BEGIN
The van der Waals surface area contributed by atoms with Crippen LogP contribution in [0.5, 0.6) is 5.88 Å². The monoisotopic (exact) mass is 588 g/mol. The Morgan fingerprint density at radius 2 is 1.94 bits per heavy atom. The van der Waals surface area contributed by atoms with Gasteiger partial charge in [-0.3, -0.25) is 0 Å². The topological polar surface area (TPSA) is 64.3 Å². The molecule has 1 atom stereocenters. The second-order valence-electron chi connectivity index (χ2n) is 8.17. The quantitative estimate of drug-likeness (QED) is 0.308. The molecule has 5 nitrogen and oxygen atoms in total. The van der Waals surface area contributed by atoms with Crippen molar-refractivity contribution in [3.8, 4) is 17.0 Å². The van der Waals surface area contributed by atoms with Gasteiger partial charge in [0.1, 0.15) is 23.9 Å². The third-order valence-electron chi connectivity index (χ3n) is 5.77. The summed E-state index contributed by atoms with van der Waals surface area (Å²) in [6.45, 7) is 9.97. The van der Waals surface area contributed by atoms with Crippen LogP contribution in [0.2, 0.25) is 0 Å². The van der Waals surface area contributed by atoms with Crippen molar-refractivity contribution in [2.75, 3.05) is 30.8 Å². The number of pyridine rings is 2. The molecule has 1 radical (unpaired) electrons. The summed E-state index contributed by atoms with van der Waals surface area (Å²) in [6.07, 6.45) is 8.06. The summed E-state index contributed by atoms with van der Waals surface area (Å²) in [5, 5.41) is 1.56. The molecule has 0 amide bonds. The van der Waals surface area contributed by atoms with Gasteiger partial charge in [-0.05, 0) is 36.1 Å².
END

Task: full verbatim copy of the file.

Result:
The van der Waals surface area contributed by atoms with Crippen LogP contribution in [0.5, 0.6) is 5.88 Å². The monoisotopic (exact) mass is 588 g/mol. The Morgan fingerprint density at radius 2 is 1.94 bits per heavy atom. The van der Waals surface area contributed by atoms with Gasteiger partial charge in [-0.3, -0.25) is 0 Å². The topological polar surface area (TPSA) is 64.3 Å². The molecule has 1 atom stereocenters. The second-order valence-electron chi connectivity index (χ2n) is 8.17. The quantitative estimate of drug-likeness (QED) is 0.308. The molecule has 5 nitrogen and oxygen atoms in total. The van der Waals surface area contributed by atoms with Crippen molar-refractivity contribution in [3.8, 4) is 17.0 Å². The van der Waals surface area contributed by atoms with Gasteiger partial charge in [0.1, 0.15) is 23.9 Å². The third-order valence-electron chi connectivity index (χ3n) is 5.77. The summed E-state index contributed by atoms with van der Waals surface area (Å²) in [6.45, 7) is 9.97. The van der Waals surface area contributed by atoms with Crippen LogP contribution in [0.2, 0.25) is 0 Å². The van der Waals surface area contributed by atoms with Crippen molar-refractivity contribution in [2.75, 3.05) is 30.8 Å². The number of pyridine rings is 2. The molecule has 1 radical (unpaired) electrons. The summed E-state index contributed by atoms with van der Waals surface area (Å²) in [6.07, 6.45) is 8.06. The summed E-state index contributed by atoms with van der Waals surface area (Å²) in [5, 5.41) is 1.56. The molecule has 0 amide bonds. The van der Waals surface area contributed by atoms with Gasteiger partial charge in [-0.05, 0) is 36.1 Å².